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The nuts and BOLTS of technical markup

August 12, 2002

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In recent months, MacEdition has been increasing the frequency of fresh content. There’s now a team of people responsible for markup and production on different days, so this was quite manageable. As all of you who are responsible for Web sites with multiple authors and features would know, more content generally doesn’t just mean more of the same. It means a greater variety of content types and features. One of the new features we’ve added recently is the BOLTS section (incidentally, it was me who came up with the contrived acronym).

BOLTS articles are aimed at Mac professionals interested in OS X’s Unix underpinnings and as such, they tend to contain a lot of code of various types. We needed to decide how to mark up the different kinds of code, so that distinctions between them would be meaningful. Two principles informed my decisions on how to classify and style these code snippets. First, I stuck to the principle of marking up content semantically – as I put it in an earlier column, I labelled things for what they were. Second, the labelling scheme I used for classifying the different types of code was similar to those used in books on programming languages. This fitted in with what the author wanted, and is an effective scheme that people are familiar with.

The most common way of specifying computer input or output in HTML documents is by using a CODE element. This is the way most people would do it, and maybe use a bunch of class attributes to distinguish the different types of code and formatting. But there are semantic elements in HTML itself that allow you to make distinctions between types of code even where CSS stylesheets aren’t appropriate or applicable. They’re not often used, and sometimes I think that people have forgotten they exist – if they ever knew about them in the first place. You can distinguish input from output by using CODE for the former, and SAMP for the latter. If you look at the HTML specifications, that’s exactly what the standards mavens suggest as the purposes of these elements. There are also the KBD element to denote user input, and the VAR element to denote variables, as in “sqrt(n), where n is a real number”. These are exactly the sorts of distinctions you see in computer books.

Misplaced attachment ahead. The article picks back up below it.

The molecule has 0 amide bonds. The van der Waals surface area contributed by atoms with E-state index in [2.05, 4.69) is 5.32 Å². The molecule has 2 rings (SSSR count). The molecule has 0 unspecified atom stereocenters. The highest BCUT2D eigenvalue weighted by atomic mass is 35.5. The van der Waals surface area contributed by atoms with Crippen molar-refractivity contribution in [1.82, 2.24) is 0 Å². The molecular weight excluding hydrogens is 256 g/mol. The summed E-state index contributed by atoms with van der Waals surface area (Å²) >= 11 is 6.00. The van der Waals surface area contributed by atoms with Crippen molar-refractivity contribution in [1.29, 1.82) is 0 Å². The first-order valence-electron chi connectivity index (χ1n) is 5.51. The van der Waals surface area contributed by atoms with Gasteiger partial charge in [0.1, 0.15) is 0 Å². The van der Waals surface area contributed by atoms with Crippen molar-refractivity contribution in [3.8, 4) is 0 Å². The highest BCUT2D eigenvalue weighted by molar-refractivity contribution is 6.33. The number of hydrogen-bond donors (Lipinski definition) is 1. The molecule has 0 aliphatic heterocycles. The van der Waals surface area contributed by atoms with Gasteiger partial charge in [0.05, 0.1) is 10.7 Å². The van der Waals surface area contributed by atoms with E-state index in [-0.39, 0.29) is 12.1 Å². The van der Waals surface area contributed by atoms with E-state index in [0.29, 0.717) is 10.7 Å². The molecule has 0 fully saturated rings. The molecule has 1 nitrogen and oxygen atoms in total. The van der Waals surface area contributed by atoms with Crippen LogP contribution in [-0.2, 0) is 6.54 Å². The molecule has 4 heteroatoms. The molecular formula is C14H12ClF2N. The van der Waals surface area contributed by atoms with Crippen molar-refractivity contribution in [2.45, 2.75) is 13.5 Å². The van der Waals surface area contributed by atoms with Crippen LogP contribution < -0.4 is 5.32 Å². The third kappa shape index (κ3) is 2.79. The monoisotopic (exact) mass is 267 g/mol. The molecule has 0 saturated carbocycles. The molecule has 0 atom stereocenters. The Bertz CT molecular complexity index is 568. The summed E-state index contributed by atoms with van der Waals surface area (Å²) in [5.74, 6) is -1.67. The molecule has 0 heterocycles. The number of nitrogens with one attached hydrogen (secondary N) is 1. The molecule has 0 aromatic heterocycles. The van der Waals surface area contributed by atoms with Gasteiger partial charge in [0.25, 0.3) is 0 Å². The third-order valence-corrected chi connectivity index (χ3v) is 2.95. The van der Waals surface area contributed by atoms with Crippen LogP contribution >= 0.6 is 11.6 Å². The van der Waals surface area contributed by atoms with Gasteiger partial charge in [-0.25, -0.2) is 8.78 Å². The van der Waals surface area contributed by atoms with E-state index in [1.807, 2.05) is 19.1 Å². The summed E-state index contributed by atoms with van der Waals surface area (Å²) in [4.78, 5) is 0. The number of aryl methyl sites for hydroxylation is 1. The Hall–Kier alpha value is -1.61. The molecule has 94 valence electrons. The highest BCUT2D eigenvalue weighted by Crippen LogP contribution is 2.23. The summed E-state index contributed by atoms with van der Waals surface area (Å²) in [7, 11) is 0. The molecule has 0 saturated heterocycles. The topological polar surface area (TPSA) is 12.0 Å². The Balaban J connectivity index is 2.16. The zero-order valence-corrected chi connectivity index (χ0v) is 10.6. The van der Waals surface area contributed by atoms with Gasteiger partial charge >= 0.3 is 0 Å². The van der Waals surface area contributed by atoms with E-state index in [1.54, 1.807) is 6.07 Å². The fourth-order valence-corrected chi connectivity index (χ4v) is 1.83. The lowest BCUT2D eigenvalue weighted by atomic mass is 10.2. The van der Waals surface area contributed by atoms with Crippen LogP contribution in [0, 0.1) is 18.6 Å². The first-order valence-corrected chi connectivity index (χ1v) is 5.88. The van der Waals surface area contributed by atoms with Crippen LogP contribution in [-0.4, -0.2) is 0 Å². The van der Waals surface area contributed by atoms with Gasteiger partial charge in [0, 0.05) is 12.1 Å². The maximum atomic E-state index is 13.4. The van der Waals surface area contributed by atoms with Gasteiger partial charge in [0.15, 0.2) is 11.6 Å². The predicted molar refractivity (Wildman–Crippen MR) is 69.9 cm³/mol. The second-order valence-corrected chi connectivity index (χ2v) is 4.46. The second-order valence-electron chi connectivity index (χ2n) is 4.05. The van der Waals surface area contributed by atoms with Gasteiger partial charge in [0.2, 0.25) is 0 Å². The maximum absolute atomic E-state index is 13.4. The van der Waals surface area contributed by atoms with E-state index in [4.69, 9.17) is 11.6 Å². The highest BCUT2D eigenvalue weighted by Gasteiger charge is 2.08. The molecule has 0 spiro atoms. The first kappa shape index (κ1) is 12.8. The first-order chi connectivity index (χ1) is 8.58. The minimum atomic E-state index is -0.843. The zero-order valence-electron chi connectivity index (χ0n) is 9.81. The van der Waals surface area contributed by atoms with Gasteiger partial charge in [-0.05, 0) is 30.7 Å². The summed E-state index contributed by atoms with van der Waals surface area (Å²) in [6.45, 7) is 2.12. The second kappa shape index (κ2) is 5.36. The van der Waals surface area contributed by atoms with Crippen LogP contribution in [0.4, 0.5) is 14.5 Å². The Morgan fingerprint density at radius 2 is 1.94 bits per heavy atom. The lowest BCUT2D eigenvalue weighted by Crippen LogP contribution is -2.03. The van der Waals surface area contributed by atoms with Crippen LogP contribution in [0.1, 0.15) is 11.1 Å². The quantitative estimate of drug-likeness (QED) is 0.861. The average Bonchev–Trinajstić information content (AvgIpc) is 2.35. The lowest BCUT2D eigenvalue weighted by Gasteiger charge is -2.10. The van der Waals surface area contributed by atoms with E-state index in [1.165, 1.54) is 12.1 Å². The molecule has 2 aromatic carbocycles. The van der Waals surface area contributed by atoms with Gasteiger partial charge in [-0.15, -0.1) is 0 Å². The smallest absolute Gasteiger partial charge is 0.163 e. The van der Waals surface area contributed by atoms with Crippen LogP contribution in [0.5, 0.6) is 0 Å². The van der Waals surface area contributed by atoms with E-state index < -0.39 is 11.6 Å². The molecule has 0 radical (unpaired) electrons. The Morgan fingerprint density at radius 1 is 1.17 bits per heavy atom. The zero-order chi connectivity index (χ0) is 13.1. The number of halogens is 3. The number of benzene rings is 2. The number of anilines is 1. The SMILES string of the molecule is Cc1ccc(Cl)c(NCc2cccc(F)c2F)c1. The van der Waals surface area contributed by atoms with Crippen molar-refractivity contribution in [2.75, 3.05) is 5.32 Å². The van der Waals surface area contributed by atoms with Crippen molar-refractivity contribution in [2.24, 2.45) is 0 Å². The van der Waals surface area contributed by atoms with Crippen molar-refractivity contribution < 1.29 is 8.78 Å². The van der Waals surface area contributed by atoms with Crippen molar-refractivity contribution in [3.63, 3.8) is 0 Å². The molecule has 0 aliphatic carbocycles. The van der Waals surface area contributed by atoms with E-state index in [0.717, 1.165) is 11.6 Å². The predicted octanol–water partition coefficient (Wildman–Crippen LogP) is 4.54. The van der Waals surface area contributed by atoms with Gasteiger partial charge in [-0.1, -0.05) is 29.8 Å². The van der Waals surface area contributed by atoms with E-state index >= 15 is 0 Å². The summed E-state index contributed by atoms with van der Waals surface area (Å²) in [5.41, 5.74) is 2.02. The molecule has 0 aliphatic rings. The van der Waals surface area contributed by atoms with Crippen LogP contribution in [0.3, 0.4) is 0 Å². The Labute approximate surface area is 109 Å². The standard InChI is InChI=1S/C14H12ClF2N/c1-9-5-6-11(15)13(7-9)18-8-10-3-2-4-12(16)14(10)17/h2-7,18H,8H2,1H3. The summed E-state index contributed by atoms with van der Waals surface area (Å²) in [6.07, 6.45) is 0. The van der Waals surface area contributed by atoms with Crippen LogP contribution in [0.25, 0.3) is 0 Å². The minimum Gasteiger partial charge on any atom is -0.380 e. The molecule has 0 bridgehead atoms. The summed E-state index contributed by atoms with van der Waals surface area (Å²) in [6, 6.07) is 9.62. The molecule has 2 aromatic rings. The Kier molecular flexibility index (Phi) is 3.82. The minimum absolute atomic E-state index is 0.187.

For the purposes of the first few BOLTS articles, I used the CODE element for various types of user input and command names, SAMP for output, VAR for names of APIs and paths, and KBD for things you’re meant to type in at the command line. I placed these elements inside either paragraph (P) or preformatted (PRE) elements, depending on whether indenting of the code was important for readers’ understanding.

To further distinguish command names and comments from other types of code, and distinguish APIs from path names, I also defined some simple classes. The following CSS code is an extract from our main stylesheet.

.api { font-style: normal; 
       font-variant: normal; 
       font-weight: normal;
       font-family: Monaco, 'Andale Mono', 
        'Lucida Console', monospace;
}

.path { font-style: italic; 
        font-variant: normal; 
        font-weight: lighter;
        font-family: Monaco, 'Andale Mono', 
         'Lucida Console', monospace;}

.cmd { font-style: normal; 
       font-variant: normal; 
       font-weight: bold;